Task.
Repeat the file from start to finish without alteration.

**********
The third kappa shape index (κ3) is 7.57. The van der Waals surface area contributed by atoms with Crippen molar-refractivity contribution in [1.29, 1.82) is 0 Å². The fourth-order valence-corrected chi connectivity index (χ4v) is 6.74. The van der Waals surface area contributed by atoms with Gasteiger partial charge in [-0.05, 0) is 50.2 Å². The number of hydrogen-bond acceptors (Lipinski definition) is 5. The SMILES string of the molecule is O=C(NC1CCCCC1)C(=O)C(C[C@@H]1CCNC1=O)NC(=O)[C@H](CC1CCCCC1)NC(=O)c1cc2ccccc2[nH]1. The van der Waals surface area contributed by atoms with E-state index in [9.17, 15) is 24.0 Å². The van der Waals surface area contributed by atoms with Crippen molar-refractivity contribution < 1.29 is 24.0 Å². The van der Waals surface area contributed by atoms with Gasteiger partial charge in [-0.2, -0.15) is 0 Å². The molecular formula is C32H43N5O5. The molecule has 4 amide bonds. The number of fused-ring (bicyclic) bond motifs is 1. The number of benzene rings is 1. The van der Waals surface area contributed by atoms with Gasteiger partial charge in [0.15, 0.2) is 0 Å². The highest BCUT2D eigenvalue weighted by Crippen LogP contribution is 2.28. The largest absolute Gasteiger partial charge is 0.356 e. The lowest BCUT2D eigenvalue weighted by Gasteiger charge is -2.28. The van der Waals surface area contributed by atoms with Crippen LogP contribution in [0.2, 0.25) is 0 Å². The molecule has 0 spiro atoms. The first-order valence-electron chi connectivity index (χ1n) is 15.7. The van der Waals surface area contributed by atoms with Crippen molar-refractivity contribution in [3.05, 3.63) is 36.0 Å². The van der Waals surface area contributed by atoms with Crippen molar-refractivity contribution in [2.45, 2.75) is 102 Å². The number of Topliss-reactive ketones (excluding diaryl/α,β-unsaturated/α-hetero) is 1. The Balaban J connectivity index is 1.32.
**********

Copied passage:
The third kappa shape index (κ3) is 7.57. The van der Waals surface area contributed by atoms with Crippen molar-refractivity contribution in [1.29, 1.82) is 0 Å². The fourth-order valence-corrected chi connectivity index (χ4v) is 6.74. The van der Waals surface area contributed by atoms with Gasteiger partial charge in [-0.05, 0) is 50.2 Å². The number of hydrogen-bond acceptors (Lipinski definition) is 5. The SMILES string of the molecule is O=C(NC1CCCCC1)C(=O)C(C[C@@H]1CCNC1=O)NC(=O)[C@H](CC1CCCCC1)NC(=O)c1cc2ccccc2[nH]1. The van der Waals surface area contributed by atoms with E-state index in [9.17, 15) is 24.0 Å². The van der Waals surface area contributed by atoms with Crippen molar-refractivity contribution < 1.29 is 24.0 Å². The van der Waals surface area contributed by atoms with Gasteiger partial charge in [-0.2, -0.15) is 0 Å². The molecular formula is C32H43N5O5. The molecule has 4 amide bonds. The number of fused-ring (bicyclic) bond motifs is 1. The number of benzene rings is 1. The van der Waals surface area contributed by atoms with Gasteiger partial charge in [0.15, 0.2) is 0 Å². The highest BCUT2D eigenvalue weighted by Crippen LogP contribution is 2.28. The largest absolute Gasteiger partial charge is 0.356 e. The lowest BCUT2D eigenvalue weighted by Gasteiger charge is -2.28. The van der Waals surface area contributed by atoms with Crippen LogP contribution in [0.2, 0.25) is 0 Å². The molecule has 0 spiro atoms. The first-order valence-electron chi connectivity index (χ1n) is 15.7. The van der Waals surface area contributed by atoms with Crippen molar-refractivity contribution in [3.05, 3.63) is 36.0 Å². The van der Waals surface area contributed by atoms with Crippen molar-refractivity contribution in [2.45, 2.75) is 102 Å². The number of Topliss-reactive ketones (excluding diaryl/α,β-unsaturated/α-hetero) is 1. The Balaban J connectivity index is 1.32.